Ratatouille Nicoise

When my bee keeper neighbor picked two beautiful eggplant from his garden and handed them to me, the only thing that went through my mind was "Ratatouille".  Everyone knows that ratatouille is best when all of the ingredients have been locally grown or even better picked from your own garden.  The only thing my garden was lacking was egg plant (thanks Kenny).

As you know I STRONGLY believe in supporting our local farmers and growers.  If you don't have a garden of your own, please visit a farmers market and purchase the fresh produce for this recipe OR be lucky to have neighbor good gardeners.

Several years ago my husband and I surprised out then 16 year old daughter with a trip to France.  We were staying in the Provence town of Avignon.  What a beautiful town.  We had chosen to eat at a lovely cafe where we had a fabulous view of Palais des Papes.  I decided that I was going to order locally inspired dishes from the menu.  I had a lovely fresh salad, ratatouille, Beef Daube and lavender creme brulee.  A perfect meal for our location.  The ratatouille was memorable.

Years later while attending a French cooking class, we were taught how to make a Provencal ratatouille. This recipe most resembled what I had eaten in Avignon.  This recipe comes from the same Chef that shared the Zucchini Gratin.  I hope you love it as much as I do.

You will need to grow the following in your garden or visit a local farmers market:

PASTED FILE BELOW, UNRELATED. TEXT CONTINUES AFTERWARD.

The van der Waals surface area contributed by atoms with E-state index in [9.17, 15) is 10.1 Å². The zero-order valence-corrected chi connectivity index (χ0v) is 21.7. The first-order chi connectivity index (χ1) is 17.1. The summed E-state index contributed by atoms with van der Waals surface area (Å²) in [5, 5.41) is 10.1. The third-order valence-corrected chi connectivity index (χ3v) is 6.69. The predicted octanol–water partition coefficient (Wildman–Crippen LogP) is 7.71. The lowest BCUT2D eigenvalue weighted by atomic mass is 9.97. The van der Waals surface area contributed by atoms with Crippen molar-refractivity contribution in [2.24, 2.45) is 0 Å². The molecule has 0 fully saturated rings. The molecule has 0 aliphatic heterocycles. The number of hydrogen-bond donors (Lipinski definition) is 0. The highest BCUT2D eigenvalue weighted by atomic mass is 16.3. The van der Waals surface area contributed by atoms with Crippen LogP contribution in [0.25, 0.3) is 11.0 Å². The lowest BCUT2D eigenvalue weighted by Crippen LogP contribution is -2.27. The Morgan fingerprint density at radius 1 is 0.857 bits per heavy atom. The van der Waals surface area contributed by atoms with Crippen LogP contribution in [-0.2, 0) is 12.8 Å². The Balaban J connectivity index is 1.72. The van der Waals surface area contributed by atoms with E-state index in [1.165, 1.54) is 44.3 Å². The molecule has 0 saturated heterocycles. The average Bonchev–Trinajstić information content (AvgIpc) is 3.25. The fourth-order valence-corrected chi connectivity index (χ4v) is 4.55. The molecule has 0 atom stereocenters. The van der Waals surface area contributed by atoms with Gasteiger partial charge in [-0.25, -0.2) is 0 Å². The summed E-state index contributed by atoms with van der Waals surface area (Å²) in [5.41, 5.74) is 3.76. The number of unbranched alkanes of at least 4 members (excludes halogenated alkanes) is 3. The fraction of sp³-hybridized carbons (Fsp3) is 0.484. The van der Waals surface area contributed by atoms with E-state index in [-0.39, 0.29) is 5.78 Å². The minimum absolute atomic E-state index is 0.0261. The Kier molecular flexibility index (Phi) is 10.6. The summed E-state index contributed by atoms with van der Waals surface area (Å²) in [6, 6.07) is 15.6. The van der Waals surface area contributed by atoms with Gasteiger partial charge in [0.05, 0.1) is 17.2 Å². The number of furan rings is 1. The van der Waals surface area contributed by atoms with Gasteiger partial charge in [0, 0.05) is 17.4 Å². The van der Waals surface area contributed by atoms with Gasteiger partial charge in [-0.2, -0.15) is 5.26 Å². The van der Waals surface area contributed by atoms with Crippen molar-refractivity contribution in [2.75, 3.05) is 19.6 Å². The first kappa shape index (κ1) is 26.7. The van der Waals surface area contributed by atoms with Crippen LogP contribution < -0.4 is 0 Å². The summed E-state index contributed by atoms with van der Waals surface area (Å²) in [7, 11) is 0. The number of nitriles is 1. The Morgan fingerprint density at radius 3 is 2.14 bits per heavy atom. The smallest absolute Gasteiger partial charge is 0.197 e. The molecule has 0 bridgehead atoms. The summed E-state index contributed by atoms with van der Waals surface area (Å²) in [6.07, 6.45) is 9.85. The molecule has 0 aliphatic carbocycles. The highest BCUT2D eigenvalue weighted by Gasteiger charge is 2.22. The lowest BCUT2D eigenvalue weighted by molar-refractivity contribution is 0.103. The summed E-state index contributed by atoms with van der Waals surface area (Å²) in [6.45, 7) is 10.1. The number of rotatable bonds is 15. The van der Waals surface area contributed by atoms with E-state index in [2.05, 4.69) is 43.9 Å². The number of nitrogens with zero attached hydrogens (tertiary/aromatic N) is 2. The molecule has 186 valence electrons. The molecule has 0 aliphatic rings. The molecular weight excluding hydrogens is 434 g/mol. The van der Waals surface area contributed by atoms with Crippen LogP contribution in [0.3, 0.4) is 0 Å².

1/4 cup olive oil
2 large onions
4 red and yellow pepper
5 garden fresh tomatoes
1-2 heads of garlic
2 large eggplants or 4-6 Japanese eggplant
1 rib celery
2 bay leaves
fresh thyme sprigs
fresh parsley sprigs
strip of orange peel
2-4 small zucchini
salt and pepper
fresh basil

Peel onion and chop two large onions.

Add 1/4 cup olive oil to a large heavy pot.

Add onions and cook over low heat for about 10 minutes.

Add vegetables in order of preparing beginning with peppers.

Seed, de-rib and chop peppers.  I'm using green and red peppers instead of red and yellow because that's what I have in my garden.

Add to the sauteed onions.

Peel, seed and chop 5 tomatoes.

Add to pot with peppers.

Peel 1-2 heads of garlic.

Add to pot.

Cut eggplant into cubes.

Add to pot.

Add 1 tablespoon of salt and several grinds of fresh ground pepper.

Turn heat up to medium and bring to a simmer.

To make the bouqet garni:

Take two 2-3 inch pieces of celery.

Add the bay leaves.

Strip of orange zest.

Add a fresh bunch of thyme.

Add a bunch of fresh parsley.

Top with remaining celery.

Tie together.

Add to simmering vegetables.  Push  down into the veggies.

Cover and simmer for 30 minutes of medium heat.

Meanwhile, chop the zucchini.

After 30 minutes add to pot of simmering vegetables.

Cover and simmer for 1-2 hours depending on how large you have chopped the vegetables.  I thought one hour was enough.

Remove lid.

Pour ratatouille into a strainer and strain off all of the juices.

Remove bouquet garni and discard.

Return juices to a sauce pan and bring to a simmer.

Slowly simmer until the juices have caramelized and is a dark amber color.

Pour over ratatouille.

Drizzle with the best olive oil you have and add a few grinds of pepper.

Chop fresh basil including blossoms.

Sprinkle on top of Ratatouille.

Ratatouille is French rustic comfort food for fall.

You must eat Ratatouille at least once in your lifetime!